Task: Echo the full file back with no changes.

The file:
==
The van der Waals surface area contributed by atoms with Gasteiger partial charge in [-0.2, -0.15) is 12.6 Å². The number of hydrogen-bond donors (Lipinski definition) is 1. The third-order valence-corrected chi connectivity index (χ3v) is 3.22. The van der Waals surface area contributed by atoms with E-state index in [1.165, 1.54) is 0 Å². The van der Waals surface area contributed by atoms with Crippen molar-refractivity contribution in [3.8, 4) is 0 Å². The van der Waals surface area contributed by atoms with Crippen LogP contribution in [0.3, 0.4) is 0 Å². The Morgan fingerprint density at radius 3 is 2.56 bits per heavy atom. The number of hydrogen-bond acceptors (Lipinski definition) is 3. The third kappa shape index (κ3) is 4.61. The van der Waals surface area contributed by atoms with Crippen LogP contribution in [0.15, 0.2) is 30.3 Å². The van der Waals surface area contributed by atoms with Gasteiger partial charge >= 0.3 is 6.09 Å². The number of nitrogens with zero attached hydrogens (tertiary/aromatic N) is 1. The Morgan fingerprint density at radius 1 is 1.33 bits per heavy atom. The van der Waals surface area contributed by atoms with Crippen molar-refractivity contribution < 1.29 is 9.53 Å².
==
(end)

The van der Waals surface area contributed by atoms with Gasteiger partial charge in [-0.2, -0.15) is 12.6 Å². The number of hydrogen-bond donors (Lipinski definition) is 1. The third-order valence-corrected chi connectivity index (χ3v) is 3.22. The van der Waals surface area contributed by atoms with E-state index in [1.165, 1.54) is 0 Å². The van der Waals surface area contributed by atoms with Crippen molar-refractivity contribution in [3.8, 4) is 0 Å². The van der Waals surface area contributed by atoms with Crippen LogP contribution in [0.3, 0.4) is 0 Å². The Morgan fingerprint density at radius 3 is 2.56 bits per heavy atom. The number of hydrogen-bond acceptors (Lipinski definition) is 3. The third kappa shape index (κ3) is 4.61. The van der Waals surface area contributed by atoms with Crippen LogP contribution in [0.15, 0.2) is 30.3 Å². The van der Waals surface area contributed by atoms with Gasteiger partial charge >= 0.3 is 6.09 Å². The number of nitrogens with zero attached hydrogens (tertiary/aromatic N) is 1. The Morgan fingerprint density at radius 1 is 1.33 bits per heavy atom. The van der Waals surface area contributed by atoms with Crippen molar-refractivity contribution < 1.29 is 9.53 Å².